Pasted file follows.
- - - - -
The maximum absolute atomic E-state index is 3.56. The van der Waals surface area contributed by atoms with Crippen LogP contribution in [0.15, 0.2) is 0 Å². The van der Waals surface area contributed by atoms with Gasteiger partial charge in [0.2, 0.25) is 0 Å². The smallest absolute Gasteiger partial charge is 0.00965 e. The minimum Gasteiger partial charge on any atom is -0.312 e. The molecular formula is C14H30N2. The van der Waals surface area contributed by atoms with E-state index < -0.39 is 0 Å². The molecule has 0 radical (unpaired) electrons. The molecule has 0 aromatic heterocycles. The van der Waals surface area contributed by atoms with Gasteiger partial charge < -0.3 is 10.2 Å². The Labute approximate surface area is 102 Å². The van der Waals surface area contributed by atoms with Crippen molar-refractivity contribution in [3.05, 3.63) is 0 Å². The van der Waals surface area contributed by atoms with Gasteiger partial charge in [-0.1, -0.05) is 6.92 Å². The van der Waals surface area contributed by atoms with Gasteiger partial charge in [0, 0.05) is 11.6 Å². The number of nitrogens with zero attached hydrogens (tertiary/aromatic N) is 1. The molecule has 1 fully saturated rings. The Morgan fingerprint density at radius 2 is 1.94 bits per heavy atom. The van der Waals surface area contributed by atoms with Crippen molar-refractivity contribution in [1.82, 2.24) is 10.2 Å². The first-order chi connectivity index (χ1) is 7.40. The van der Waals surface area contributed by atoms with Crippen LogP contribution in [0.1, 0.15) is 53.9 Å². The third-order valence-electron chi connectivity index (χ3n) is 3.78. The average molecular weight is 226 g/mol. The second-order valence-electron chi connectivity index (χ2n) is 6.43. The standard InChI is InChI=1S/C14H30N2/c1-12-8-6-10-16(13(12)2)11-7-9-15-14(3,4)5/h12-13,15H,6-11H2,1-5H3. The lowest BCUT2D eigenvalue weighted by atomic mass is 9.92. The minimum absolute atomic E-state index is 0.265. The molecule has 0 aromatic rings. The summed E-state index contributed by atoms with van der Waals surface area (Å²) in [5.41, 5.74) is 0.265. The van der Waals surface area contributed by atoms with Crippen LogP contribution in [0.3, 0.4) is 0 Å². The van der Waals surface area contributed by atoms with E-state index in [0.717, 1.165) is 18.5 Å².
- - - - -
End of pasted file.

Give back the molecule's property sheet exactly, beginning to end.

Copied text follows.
The maximum absolute atomic E-state index is 3.56. The van der Waals surface area contributed by atoms with Crippen LogP contribution in [0.15, 0.2) is 0 Å². The van der Waals surface area contributed by atoms with Gasteiger partial charge in [0.2, 0.25) is 0 Å². The smallest absolute Gasteiger partial charge is 0.00965 e. The minimum Gasteiger partial charge on any atom is -0.312 e. The molecular formula is C14H30N2. The van der Waals surface area contributed by atoms with E-state index < -0.39 is 0 Å². The molecule has 0 radical (unpaired) electrons. The molecule has 0 aromatic heterocycles. The van der Waals surface area contributed by atoms with Gasteiger partial charge < -0.3 is 10.2 Å². The Labute approximate surface area is 102 Å². The van der Waals surface area contributed by atoms with Crippen molar-refractivity contribution in [3.05, 3.63) is 0 Å². The van der Waals surface area contributed by atoms with Gasteiger partial charge in [-0.1, -0.05) is 6.92 Å². The van der Waals surface area contributed by atoms with Gasteiger partial charge in [0, 0.05) is 11.6 Å². The number of nitrogens with zero attached hydrogens (tertiary/aromatic N) is 1. The molecule has 1 fully saturated rings. The Morgan fingerprint density at radius 2 is 1.94 bits per heavy atom. The van der Waals surface area contributed by atoms with Crippen molar-refractivity contribution in [1.82, 2.24) is 10.2 Å². The first-order chi connectivity index (χ1) is 7.40. The van der Waals surface area contributed by atoms with Crippen LogP contribution in [0.1, 0.15) is 53.9 Å². The third-order valence-electron chi connectivity index (χ3n) is 3.78. The average molecular weight is 226 g/mol. The second-order valence-electron chi connectivity index (χ2n) is 6.43. The standard InChI is InChI=1S/C14H30N2/c1-12-8-6-10-16(13(12)2)11-7-9-15-14(3,4)5/h12-13,15H,6-11H2,1-5H3. The lowest BCUT2D eigenvalue weighted by atomic mass is 9.92. The minimum absolute atomic E-state index is 0.265. The molecule has 0 aromatic rings. The summed E-state index contributed by atoms with van der Waals surface area (Å²) in [5.41, 5.74) is 0.265. The van der Waals surface area contributed by atoms with Crippen LogP contribution in [0.3, 0.4) is 0 Å². The van der Waals surface area contributed by atoms with E-state index in [0.717, 1.165) is 18.5 Å².